DOI: 10.1186/s13550-018-0369-5Pages: 1-8

Comparison of three-parameter kinetic model analysis to standard Patlak’s analysis in 18F-FDG PET imaging of lung cancer patients

1. CHU de Bordeaux, Departments of Nuclear Medicine & Lung Function Testing

2. Univ. Bordeaux, Centre de Recherche Cardio-Thoracique, INSERM U-1045

3. Fondazione Policlinico Universitario “A. Gemelli”, Physics Unit

4. Università Cattolica del Sacro Cuore, Institute of Nuclear Medicine

5. Università Cattolica del Sacro Cuore, Institute of Physics

6. Hôpital du Haut-Lévêque, Service de Médecine Nucléaire

Correspondence to:
E. Laffon
Tel: +33 5 57 65 68 38
Email: elaffon@u-bordeaux2.fr

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Abstract

Background

Patlak’s graphical analysis can provide tracer net influx constant (Ki) with limitation of assuming irreversible tracer trapping, that is, release rate constant (kb) set to zero. We compared linear Patlak’s analysis to non-linear three-compartment three-parameter kinetic model analysis (3P-KMA) providing Ki, kb, and fraction of free 18F-FDG in blood and interstitial volume (Vb).

Methods

Dynamic PET data of 21 lung cancer patients were retrospectively analyzed, yielding for each patient an 18F-FDG input function (IF) and a tissue time-activity curve. The former was fitted with a three-exponentially decreasing function, and the latter was fitted with an analytical formula involving the fitted IF data (11 data points, ranging 7.5–57.5 min post-injection). Bland-Altman analysis was used for Ki comparison between Patlak’s analysis and 3P-KMA. Additionally, a three-compartment five-parameter KMA (5P-KMA) was implemented for comparison with Patlak’s analysis and 3P-KMA.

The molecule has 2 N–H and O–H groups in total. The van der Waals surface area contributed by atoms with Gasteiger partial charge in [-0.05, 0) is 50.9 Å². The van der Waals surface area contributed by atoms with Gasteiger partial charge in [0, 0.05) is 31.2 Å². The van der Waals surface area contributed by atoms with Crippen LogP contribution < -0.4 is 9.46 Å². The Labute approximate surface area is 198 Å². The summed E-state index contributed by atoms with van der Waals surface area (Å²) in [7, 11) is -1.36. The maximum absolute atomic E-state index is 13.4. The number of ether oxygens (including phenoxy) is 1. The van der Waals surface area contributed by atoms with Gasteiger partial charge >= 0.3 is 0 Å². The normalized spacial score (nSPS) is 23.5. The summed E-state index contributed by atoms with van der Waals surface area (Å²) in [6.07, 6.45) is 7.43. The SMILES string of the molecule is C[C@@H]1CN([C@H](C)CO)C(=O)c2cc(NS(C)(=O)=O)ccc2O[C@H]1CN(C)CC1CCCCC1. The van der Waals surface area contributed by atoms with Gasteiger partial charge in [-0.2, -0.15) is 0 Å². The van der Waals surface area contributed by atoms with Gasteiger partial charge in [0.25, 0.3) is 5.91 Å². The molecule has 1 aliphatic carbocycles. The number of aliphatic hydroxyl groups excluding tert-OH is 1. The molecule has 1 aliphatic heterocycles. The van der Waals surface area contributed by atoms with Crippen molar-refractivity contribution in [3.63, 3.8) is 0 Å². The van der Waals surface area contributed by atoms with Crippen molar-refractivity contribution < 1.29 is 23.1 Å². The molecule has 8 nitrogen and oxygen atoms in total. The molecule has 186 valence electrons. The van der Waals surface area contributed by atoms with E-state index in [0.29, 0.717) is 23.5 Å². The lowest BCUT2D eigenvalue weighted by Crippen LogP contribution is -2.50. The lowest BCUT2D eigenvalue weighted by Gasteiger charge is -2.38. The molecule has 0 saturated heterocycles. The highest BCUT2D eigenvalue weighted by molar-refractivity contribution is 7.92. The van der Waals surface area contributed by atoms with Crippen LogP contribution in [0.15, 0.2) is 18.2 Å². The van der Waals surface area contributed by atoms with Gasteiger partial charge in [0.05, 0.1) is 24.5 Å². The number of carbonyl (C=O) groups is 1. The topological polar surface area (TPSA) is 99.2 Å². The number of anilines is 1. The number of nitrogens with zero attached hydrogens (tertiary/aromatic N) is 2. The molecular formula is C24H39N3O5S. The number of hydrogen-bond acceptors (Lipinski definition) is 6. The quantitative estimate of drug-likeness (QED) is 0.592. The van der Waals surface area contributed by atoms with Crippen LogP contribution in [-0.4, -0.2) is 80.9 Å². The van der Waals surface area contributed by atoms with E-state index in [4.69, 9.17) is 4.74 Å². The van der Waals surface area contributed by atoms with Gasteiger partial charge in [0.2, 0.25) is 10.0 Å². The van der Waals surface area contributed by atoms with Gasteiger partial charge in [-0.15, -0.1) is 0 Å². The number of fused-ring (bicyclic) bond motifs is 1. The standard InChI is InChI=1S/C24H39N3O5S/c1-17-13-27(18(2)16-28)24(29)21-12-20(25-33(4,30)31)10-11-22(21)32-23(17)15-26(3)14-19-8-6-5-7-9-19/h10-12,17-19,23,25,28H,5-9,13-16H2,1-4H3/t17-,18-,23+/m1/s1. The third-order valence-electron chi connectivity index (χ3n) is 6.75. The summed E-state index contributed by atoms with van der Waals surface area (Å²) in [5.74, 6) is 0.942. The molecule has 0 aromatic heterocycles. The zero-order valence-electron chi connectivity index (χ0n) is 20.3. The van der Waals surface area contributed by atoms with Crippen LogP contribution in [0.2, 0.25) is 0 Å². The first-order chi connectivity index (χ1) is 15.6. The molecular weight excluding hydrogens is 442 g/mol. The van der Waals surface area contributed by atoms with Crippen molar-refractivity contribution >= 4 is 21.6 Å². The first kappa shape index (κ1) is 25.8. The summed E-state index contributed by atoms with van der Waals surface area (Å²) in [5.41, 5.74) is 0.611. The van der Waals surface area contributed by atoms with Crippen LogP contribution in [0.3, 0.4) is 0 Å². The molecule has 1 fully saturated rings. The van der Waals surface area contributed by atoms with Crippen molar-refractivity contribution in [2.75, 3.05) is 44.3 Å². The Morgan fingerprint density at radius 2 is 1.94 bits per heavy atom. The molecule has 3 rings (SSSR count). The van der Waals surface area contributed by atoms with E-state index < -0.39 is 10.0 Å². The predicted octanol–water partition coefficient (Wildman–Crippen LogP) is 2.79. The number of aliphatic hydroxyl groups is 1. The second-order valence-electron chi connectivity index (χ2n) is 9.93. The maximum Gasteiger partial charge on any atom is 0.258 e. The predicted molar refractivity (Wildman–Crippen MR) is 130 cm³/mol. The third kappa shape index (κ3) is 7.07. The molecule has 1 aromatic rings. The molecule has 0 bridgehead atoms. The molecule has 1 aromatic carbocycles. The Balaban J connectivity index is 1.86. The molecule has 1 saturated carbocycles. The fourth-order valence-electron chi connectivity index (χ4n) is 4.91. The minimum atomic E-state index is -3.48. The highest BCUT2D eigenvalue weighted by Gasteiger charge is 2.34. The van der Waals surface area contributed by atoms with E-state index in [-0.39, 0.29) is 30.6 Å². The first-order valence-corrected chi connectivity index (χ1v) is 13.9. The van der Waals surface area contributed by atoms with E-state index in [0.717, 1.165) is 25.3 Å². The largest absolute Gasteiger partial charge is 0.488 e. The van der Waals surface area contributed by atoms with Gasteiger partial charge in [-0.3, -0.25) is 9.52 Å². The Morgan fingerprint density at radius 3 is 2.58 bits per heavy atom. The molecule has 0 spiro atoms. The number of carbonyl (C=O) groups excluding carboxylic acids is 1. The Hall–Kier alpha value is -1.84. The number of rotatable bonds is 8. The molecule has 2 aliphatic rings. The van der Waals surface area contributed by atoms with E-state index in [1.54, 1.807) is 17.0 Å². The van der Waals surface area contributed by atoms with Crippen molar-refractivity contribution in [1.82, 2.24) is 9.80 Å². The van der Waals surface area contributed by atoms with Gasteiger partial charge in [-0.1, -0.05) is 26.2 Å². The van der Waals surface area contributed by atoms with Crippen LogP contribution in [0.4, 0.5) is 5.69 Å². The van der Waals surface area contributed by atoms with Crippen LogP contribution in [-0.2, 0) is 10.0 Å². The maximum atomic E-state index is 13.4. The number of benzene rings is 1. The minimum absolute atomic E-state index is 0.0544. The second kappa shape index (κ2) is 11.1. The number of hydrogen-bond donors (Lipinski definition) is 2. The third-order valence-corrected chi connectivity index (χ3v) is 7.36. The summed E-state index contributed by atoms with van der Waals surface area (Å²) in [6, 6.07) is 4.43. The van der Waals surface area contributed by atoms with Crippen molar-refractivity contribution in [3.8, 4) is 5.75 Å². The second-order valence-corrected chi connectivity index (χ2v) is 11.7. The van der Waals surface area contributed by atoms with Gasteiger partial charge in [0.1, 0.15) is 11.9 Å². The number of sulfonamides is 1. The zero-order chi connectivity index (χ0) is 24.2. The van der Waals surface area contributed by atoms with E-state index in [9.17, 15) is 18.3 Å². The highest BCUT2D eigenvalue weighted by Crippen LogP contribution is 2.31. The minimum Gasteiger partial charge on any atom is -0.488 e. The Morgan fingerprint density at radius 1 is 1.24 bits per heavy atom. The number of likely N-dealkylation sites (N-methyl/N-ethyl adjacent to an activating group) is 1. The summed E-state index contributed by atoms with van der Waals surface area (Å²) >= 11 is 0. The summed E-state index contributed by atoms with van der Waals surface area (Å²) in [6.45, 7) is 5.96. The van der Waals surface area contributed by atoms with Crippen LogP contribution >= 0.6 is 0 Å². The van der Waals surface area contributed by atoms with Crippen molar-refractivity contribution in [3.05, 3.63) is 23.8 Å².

Results

We found that 3P-KMA Ki was significantly greater than Patlak’s Ki over the whole patient series, + 6.0% on average, with limits of agreement of ± 17.1% (95% confidence). Excluding 8 out of 21 patients with kb > 0 deleted this difference. A strong correlation was found between Ki ratio (=3P-KMA/Patlak) and kb (R = 0.801; P < 0.001). No significant difference in Ki was found between 3P-KMA versus 5P-KMA, and between 5P-KMA versus Patlak’s analysis, with limits of agreement of ± 23.0 and ± 31.7% (95% confidence), respectively.

Conclusions

Comparison between 3P-KMA and Patlak’s analysis significantly showed that the latter underestimates Ki because it arbitrarily set kb to zero: the greater the kb value, the greater the Ki underestimation. This underestimation was not revealed when comparing 5P-KMA and Patlak’s analysis. We suggest that further studies are warranted to investigate the 3P-KMA efficiency in various tissues showing greater 18F-FDG trapping reversibility than lung cancer lesions.

This article is freely available, click here to access the full text/PDF

  • Accepted: Feb 11, 2018
  • Online: Mar 27, 2018

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